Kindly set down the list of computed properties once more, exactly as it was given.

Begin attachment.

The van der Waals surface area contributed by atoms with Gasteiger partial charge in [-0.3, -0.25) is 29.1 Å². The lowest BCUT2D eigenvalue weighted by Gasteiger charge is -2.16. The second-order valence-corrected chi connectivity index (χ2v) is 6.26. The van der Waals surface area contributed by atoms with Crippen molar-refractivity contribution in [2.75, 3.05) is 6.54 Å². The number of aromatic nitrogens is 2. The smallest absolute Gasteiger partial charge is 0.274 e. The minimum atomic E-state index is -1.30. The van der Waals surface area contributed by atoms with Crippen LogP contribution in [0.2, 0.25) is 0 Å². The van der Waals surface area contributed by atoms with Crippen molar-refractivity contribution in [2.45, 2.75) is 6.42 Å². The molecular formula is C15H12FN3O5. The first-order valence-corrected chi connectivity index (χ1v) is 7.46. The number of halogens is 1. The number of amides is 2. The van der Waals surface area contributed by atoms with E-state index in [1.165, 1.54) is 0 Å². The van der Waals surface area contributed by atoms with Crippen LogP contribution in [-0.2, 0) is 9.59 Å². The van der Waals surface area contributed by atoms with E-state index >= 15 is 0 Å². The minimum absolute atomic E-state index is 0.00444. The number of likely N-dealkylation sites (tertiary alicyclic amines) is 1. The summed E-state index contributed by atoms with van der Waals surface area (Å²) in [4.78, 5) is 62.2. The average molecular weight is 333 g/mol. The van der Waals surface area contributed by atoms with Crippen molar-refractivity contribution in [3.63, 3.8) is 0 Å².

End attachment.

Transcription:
The van der Waals surface area contributed by atoms with Gasteiger partial charge in [-0.3, -0.25) is 29.1 Å². The lowest BCUT2D eigenvalue weighted by Gasteiger charge is -2.16. The second-order valence-corrected chi connectivity index (χ2v) is 6.26. The van der Waals surface area contributed by atoms with Crippen molar-refractivity contribution in [2.75, 3.05) is 6.54 Å². The number of aromatic nitrogens is 2. The smallest absolute Gasteiger partial charge is 0.274 e. The minimum atomic E-state index is -1.30. The van der Waals surface area contributed by atoms with Crippen LogP contribution in [0.2, 0.25) is 0 Å². The van der Waals surface area contributed by atoms with Crippen molar-refractivity contribution in [2.45, 2.75) is 6.42 Å². The molecular formula is C15H12FN3O5. The first-order valence-corrected chi connectivity index (χ1v) is 7.46. The number of halogens is 1. The number of amides is 2. The van der Waals surface area contributed by atoms with E-state index in [1.165, 1.54) is 0 Å². The van der Waals surface area contributed by atoms with Crippen LogP contribution in [-0.2, 0) is 9.59 Å². The van der Waals surface area contributed by atoms with E-state index >= 15 is 0 Å². The minimum absolute atomic E-state index is 0.00444. The number of likely N-dealkylation sites (tertiary alicyclic amines) is 1. The summed E-state index contributed by atoms with van der Waals surface area (Å²) in [4.78, 5) is 62.2. The average molecular weight is 333 g/mol. The van der Waals surface area contributed by atoms with Crippen molar-refractivity contribution in [3.63, 3.8) is 0 Å².